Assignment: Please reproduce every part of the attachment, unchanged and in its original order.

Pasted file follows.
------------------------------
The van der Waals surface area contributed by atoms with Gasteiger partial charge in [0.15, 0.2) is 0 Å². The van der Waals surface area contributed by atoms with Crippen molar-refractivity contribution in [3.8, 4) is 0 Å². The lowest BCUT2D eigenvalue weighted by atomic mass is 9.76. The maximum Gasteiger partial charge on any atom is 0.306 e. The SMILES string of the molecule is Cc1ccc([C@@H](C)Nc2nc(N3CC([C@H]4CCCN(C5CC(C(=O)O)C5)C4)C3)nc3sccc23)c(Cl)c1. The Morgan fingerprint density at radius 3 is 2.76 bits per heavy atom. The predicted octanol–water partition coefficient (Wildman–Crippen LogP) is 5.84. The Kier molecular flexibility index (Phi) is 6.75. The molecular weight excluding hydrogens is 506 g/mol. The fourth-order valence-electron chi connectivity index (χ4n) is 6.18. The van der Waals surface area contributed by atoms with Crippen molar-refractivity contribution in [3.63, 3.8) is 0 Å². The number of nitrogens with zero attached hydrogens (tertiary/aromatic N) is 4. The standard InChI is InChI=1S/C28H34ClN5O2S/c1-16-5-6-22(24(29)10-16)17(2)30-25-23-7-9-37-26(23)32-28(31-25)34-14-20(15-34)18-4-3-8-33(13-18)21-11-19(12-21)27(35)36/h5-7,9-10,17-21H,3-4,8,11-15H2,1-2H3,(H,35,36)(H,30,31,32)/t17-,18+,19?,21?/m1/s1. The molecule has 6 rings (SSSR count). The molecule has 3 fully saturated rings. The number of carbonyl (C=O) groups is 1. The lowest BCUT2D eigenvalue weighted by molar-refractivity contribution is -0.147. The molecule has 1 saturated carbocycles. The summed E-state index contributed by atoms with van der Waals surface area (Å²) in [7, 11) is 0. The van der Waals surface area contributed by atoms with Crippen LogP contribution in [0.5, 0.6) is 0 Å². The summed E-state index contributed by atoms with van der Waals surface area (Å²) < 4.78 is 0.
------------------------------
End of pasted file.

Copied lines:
The van der Waals surface area contributed by atoms with Gasteiger partial charge in [0.15, 0.2) is 0 Å². The van der Waals surface area contributed by atoms with Crippen molar-refractivity contribution in [3.8, 4) is 0 Å². The lowest BCUT2D eigenvalue weighted by atomic mass is 9.76. The maximum Gasteiger partial charge on any atom is 0.306 e. The SMILES string of the molecule is Cc1ccc([C@@H](C)Nc2nc(N3CC([C@H]4CCCN(C5CC(C(=O)O)C5)C4)C3)nc3sccc23)c(Cl)c1. The Morgan fingerprint density at radius 3 is 2.76 bits per heavy atom. The predicted octanol–water partition coefficient (Wildman–Crippen LogP) is 5.84. The Kier molecular flexibility index (Phi) is 6.75. The molecular weight excluding hydrogens is 506 g/mol. The fourth-order valence-electron chi connectivity index (χ4n) is 6.18. The van der Waals surface area contributed by atoms with Crippen molar-refractivity contribution in [3.63, 3.8) is 0 Å². The number of nitrogens with zero attached hydrogens (tertiary/aromatic N) is 4. The standard InChI is InChI=1S/C28H34ClN5O2S/c1-16-5-6-22(24(29)10-16)17(2)30-25-23-7-9-37-26(23)32-28(31-25)34-14-20(15-34)18-4-3-8-33(13-18)21-11-19(12-21)27(35)36/h5-7,9-10,17-21H,3-4,8,11-15H2,1-2H3,(H,35,36)(H,30,31,32)/t17-,18+,19?,21?/m1/s1. The molecule has 6 rings (SSSR count). The molecule has 3 fully saturated rings. The number of carbonyl (C=O) groups is 1. The lowest BCUT2D eigenvalue weighted by molar-refractivity contribution is -0.147. The molecule has 1 saturated carbocycles. The summed E-state index contributed by atoms with van der Waals surface area (Å²) in [7, 11) is 0. The van der Waals surface area contributed by atoms with Crippen LogP contribution in [0.5, 0.6) is 0 Å². The summed E-state index contributed by atoms with van der Waals surface area (Å²) < 4.78 is 0.